Format

Send to

Choose Destination
Biochim Biophys Acta. 2014 Jun;1840(6):1902-12. doi: 10.1016/j.bbagen.2013.12.023. Epub 2013 Dec 20.

Omega-3 deficiency and neurodegeneration in the substantia nigra: involvement of increased nitric oxide production and reduced BDNF expression.

Author information

1
Departamento de Fisiologia e Farmacologia, Centro de Ciências Biológicas, Universidade Federal de Pernambuco, Recife, PE, Brazil.
2
Núcleo de Educação Física e Ciências do Esporte, Centro Acadêmico de Vitória da Universidade Federal de Pernambuco, Vitória de Santo Antão, PE, Brazil.
3
Departamento de Nutrição, Centro de Ciências da Saúde, Universidade Federal de Pernambuco, Recife, PE, Brazil.
4
Departamento de Bioquímica, Centro de Ciências Biológicas, Universidade Federal de Pernambuco, Recife, PE, Brazil.
5
Instituto Internacional de Neurociência de Natal Edmond e Lily Safra, Natal, RN, Brazil.
6
Departamento de Fisiologia e Farmacologia, Centro de Ciências Biológicas, Universidade Federal de Pernambuco, Recife, PE, Brazil. Electronic address: bl@ufpe.br.

Abstract

BACKGROUND:

Our previous study demonstrated that essential fatty acid (EFA) dietary restriction over two generations induced midbrain dopaminergic cell loss and oxidative stress in the substantia nigra (SN) but not in the striatum of young rats. In the present study we hypothesized that omega-3 deficiency until adulthood would reduce striatum's resilience, increase nitric oxide (NO) levels and the number of BDNF-expressing neurons, both potential mechanisms involved in SN neurodegeneration.

METHODS:

Second generation rats were raised from gestation on control or EFA-restricted diets until young or adulthood. Lipoperoxidation, NO content, total superoxide dismutase (t-SOD) and catalase enzymatic activities were assessed in the SN and striatum. The number of tyrosine hydroxylase (TH)- and BDNF-expressing neurons was analyzed in the SN.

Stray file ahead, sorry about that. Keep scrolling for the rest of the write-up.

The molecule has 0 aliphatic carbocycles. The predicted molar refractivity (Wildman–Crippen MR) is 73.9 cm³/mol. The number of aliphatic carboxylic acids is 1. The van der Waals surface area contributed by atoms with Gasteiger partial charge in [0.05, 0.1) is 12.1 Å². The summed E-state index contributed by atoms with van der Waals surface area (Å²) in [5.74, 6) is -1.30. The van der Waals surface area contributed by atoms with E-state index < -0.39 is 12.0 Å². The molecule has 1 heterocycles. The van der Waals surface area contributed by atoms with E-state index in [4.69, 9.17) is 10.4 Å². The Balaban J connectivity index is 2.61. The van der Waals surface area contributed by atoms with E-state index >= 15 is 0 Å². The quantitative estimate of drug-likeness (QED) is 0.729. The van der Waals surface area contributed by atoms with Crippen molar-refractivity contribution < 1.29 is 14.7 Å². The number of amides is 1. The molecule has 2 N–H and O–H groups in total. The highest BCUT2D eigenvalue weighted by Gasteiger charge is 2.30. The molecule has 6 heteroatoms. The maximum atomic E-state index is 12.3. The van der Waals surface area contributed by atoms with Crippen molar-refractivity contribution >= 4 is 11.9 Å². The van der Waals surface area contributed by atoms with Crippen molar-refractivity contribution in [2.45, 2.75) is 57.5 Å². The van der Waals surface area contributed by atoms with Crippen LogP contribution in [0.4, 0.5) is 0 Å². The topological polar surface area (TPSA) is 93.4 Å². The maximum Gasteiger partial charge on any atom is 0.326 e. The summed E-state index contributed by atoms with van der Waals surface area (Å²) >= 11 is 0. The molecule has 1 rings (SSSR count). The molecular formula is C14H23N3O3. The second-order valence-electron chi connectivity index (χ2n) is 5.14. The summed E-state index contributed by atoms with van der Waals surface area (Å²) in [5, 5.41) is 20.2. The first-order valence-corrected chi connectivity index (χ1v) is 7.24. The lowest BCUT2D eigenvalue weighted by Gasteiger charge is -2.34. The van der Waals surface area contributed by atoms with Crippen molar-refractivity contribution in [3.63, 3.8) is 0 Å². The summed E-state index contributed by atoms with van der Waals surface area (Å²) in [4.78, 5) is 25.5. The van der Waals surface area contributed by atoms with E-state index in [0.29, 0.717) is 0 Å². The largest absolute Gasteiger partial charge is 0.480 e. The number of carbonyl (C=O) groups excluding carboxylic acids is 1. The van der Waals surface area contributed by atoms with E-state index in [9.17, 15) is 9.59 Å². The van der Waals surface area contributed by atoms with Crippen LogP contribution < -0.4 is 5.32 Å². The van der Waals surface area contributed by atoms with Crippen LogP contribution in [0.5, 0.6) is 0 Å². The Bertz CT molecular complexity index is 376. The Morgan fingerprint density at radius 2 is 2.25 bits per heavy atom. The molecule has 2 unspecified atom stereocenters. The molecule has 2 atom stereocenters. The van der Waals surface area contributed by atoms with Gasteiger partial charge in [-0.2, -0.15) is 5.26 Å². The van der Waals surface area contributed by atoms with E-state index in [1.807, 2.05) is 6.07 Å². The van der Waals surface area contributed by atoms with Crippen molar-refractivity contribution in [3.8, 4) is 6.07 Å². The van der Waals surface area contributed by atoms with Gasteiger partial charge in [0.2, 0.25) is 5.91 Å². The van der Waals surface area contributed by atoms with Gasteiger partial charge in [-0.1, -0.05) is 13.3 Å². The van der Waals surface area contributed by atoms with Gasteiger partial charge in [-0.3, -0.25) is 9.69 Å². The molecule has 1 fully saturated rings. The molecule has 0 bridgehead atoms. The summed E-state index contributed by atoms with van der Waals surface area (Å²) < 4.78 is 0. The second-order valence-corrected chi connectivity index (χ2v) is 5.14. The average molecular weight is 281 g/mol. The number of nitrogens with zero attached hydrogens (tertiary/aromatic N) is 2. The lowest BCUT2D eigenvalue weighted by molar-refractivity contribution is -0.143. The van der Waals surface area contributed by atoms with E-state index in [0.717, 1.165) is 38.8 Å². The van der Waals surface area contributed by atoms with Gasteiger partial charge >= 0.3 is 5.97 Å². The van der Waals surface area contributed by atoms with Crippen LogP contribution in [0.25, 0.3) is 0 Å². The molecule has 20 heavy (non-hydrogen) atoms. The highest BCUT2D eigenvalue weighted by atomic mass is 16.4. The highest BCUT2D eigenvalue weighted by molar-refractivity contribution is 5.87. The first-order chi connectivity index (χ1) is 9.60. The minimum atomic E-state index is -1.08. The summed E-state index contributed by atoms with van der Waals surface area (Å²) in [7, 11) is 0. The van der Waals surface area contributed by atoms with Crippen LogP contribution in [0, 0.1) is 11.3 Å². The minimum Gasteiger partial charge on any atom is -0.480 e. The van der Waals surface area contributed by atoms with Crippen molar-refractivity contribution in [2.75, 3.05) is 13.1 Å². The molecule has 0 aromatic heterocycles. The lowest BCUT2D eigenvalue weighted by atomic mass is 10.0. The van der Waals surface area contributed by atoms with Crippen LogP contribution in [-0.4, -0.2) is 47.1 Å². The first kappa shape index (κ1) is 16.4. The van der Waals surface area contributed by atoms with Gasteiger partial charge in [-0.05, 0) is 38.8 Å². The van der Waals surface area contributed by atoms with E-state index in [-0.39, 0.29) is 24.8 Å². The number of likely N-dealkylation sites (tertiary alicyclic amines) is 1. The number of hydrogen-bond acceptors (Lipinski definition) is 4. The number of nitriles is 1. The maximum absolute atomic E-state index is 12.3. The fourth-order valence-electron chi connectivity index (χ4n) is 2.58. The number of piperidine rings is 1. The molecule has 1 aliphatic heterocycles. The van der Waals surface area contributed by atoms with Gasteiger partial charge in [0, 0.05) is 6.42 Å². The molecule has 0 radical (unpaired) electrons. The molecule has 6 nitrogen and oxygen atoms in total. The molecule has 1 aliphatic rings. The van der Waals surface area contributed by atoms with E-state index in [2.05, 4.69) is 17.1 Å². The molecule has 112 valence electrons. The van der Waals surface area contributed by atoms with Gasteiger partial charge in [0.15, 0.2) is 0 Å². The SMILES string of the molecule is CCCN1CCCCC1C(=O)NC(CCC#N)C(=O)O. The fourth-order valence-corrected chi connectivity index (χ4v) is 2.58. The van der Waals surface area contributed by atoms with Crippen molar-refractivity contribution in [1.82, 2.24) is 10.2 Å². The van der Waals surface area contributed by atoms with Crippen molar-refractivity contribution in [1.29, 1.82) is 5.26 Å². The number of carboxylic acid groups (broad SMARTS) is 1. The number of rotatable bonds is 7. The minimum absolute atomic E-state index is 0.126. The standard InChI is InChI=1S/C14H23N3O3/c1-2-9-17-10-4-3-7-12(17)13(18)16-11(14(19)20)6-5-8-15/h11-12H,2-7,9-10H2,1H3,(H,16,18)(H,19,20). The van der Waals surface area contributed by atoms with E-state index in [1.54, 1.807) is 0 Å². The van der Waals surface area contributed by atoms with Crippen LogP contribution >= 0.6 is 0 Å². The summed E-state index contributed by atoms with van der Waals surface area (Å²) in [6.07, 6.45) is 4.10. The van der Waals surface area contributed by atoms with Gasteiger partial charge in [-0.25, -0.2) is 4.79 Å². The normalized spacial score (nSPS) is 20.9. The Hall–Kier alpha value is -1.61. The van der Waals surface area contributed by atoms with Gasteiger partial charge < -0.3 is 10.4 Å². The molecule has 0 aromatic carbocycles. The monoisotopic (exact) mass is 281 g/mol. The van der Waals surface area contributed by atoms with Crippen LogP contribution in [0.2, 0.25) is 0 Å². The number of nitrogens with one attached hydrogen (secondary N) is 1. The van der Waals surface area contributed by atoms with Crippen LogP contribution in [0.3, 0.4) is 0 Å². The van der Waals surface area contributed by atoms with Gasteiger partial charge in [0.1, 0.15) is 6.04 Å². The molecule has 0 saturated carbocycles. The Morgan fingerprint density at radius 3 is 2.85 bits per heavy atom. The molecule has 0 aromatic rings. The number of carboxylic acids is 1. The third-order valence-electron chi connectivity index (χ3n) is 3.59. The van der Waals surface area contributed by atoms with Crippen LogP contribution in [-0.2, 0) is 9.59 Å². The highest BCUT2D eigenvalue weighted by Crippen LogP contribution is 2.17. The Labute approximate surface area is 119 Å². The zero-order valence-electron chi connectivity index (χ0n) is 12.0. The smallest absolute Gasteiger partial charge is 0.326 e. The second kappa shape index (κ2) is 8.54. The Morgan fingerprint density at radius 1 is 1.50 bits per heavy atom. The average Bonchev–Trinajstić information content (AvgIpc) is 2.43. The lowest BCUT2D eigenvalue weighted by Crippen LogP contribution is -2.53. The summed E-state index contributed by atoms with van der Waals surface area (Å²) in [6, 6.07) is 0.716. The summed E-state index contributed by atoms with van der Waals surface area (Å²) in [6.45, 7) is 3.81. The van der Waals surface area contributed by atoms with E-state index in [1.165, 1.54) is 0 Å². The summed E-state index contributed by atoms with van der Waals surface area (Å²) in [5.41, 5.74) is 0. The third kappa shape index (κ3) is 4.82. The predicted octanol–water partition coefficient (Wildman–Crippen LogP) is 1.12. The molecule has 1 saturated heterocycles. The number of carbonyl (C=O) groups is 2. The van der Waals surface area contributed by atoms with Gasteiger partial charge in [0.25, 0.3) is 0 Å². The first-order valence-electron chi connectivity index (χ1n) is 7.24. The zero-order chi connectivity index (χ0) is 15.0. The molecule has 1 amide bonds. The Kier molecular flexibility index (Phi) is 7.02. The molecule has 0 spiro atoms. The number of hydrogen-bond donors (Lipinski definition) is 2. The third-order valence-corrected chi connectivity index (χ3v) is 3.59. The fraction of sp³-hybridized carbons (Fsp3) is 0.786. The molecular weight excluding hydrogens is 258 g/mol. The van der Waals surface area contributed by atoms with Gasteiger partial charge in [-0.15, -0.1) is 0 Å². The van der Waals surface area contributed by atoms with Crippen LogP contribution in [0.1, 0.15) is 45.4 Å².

RESULTS:

Increased NO levels were observed in the striatum of both young and adult EFA-deficient animals but not in the SN, despite a similar omega-3 depletion (~65%) in these regions. Increased lipoperoxidation and decreased catalase activity were found in both regions, while lower tSOD activity was observed only in the striatum. Fewer TH- (~40%) and BDNF-positive cells (~20%) were detected at the SN compared to the control.

CONCLUSION:

The present findings demonstrate a differential effect of omega-3 deficiency on NO production in the rat's nigrostriatal system. Prolonging omega-3 depletion until adulthood impaired striatum's anti-oxidant resources and BDNF distribution in the SN, worsening dopaminergic cell degeneration.

GENERAL SIGNIFICANCE:

Omega-3 deficiency can reduce the nigrostriatal system's ability to maintain homeostasis under oxidative conditions, which may enhance the risk of Parkinson's disease.

KEYWORDS:

Brain-derived neurotrophic factor; Docosahexaenoic acid; Dopamine; Lipoperoxidation; Oxidative stress; Striatum

PMID:
24361617
DOI:
10.1016/j.bbagen.2013.12.023
[Indexed for MEDLINE]

Supplemental Content

Loading ...
Support Center